Main content area

Resolving whether botanic gardens are on the road to conservation or a pathway for plant invasions

Hulme, Philip E.
Conservation biology 2015 v.29 no.3 pp. 816-824
botanical gardens, ecological invasion, introduced plants, invasive species, issues and policy, monitoring, risk, risk assessment, risk reduction, threatened species, Asia, South America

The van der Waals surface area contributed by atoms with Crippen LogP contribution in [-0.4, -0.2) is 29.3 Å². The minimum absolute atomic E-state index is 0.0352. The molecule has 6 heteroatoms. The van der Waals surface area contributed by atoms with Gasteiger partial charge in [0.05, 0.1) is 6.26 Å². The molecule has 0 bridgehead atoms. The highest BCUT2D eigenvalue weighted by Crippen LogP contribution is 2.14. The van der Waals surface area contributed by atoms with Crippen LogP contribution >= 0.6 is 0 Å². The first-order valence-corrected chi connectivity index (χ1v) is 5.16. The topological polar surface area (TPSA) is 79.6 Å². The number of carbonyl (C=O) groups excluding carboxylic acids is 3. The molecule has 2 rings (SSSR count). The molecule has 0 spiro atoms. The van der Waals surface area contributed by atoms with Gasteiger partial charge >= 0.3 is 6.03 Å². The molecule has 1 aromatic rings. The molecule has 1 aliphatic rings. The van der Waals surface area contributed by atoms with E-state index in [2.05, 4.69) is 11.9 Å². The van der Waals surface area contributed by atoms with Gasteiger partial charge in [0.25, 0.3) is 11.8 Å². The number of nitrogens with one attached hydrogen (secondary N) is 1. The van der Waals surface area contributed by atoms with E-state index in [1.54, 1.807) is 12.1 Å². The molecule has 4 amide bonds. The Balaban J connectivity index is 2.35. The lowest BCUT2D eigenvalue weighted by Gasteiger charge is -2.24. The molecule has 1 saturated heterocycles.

A global conservation goal is to understand the pathways through which invasive species are introduced into new regions. Botanic gardens are a pathway for the introduction of invasive non‐native plants, but a quantitative assessment of the risks they pose has not been performed. I analyzed data on the living collections of over 3000 botanic gardens worldwide to quantify the temporal trend in the representation of non‐native species; the relative composition of threatened, ornamental, or invasive non‐native plant species; and the frequency with which botanic gardens implement procedures to address invasive species. While almost all of the world's worst invasive non‐native plants occurred in one or more living collections (99%), less than one‐quarter of red‐listed threatened species were cultivated (23%). Even when cultivated, individual threatened species occurred in few living collections (7.3), while non‐native species were on average grown in 6 times as many botanic gardens (44.3). As a result, a botanic garden could, on average, cultivate four times as many invasive non‐native species (20) as red‐listed threatened species (5). Although the risk posed by a single living collection is small, the probability of invasion increases with the number of botanic gardens within a region. Thus, while both the size of living collections and the proportion of non‐native species cultivated have declined during the 20th century, this reduction in risk is offset by the 10‐fold increase in the number of botanic gardens established worldwide. Unfortunately, botanic gardens rarely implement regional codes of conduct to prevent plant invasions, few have an invasive species policy, and there is limited monitoring of garden escapes. This lack of preparedness is of particular concern given the rapid increase in living collections worldwide since 1950, particularly in South America and Asia, and highlights past patterns of introduction will be a poor guide to determining future invasion risks.